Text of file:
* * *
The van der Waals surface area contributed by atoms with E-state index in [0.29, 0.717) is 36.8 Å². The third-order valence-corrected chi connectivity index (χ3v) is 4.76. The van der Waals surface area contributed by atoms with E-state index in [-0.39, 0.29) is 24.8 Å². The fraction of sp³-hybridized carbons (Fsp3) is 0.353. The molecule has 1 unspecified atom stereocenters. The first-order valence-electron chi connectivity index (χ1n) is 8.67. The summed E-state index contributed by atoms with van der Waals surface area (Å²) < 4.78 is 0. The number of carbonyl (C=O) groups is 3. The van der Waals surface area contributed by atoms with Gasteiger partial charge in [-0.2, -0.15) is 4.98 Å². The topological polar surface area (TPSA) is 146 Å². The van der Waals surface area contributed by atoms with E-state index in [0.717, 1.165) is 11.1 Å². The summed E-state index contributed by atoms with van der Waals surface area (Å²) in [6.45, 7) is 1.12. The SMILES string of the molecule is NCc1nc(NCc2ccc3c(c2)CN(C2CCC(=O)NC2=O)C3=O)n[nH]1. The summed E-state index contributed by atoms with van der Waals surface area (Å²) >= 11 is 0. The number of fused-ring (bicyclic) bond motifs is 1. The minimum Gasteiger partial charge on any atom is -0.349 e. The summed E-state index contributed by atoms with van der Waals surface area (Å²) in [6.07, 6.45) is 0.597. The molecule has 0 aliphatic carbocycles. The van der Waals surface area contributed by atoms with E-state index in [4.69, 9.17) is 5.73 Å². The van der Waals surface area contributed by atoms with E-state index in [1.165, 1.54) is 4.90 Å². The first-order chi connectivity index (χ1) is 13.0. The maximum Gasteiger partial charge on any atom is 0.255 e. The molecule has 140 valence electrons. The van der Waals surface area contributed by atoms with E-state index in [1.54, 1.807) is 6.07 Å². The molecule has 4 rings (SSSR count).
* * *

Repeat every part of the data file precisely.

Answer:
The van der Waals surface area contributed by atoms with E-state index in [0.29, 0.717) is 36.8 Å². The third-order valence-corrected chi connectivity index (χ3v) is 4.76. The van der Waals surface area contributed by atoms with E-state index in [-0.39, 0.29) is 24.8 Å². The fraction of sp³-hybridized carbons (Fsp3) is 0.353. The molecule has 1 unspecified atom stereocenters. The first-order valence-electron chi connectivity index (χ1n) is 8.67. The summed E-state index contributed by atoms with van der Waals surface area (Å²) < 4.78 is 0. The number of carbonyl (C=O) groups is 3. The van der Waals surface area contributed by atoms with Gasteiger partial charge in [-0.2, -0.15) is 4.98 Å². The topological polar surface area (TPSA) is 146 Å². The van der Waals surface area contributed by atoms with E-state index in [0.717, 1.165) is 11.1 Å². The summed E-state index contributed by atoms with van der Waals surface area (Å²) in [6.45, 7) is 1.12. The SMILES string of the molecule is NCc1nc(NCc2ccc3c(c2)CN(C2CCC(=O)NC2=O)C3=O)n[nH]1. The summed E-state index contributed by atoms with van der Waals surface area (Å²) >= 11 is 0. The number of fused-ring (bicyclic) bond motifs is 1. The minimum Gasteiger partial charge on any atom is -0.349 e. The summed E-state index contributed by atoms with van der Waals surface area (Å²) in [6.07, 6.45) is 0.597. The molecule has 0 aliphatic carbocycles. The van der Waals surface area contributed by atoms with E-state index in [4.69, 9.17) is 5.73 Å². The van der Waals surface area contributed by atoms with E-state index in [1.165, 1.54) is 4.90 Å². The first-order chi connectivity index (χ1) is 13.0. The maximum Gasteiger partial charge on any atom is 0.255 e. The molecule has 140 valence electrons. The van der Waals surface area contributed by atoms with E-state index in [1.54, 1.807) is 6.07 Å². The molecule has 4 rings (SSSR count).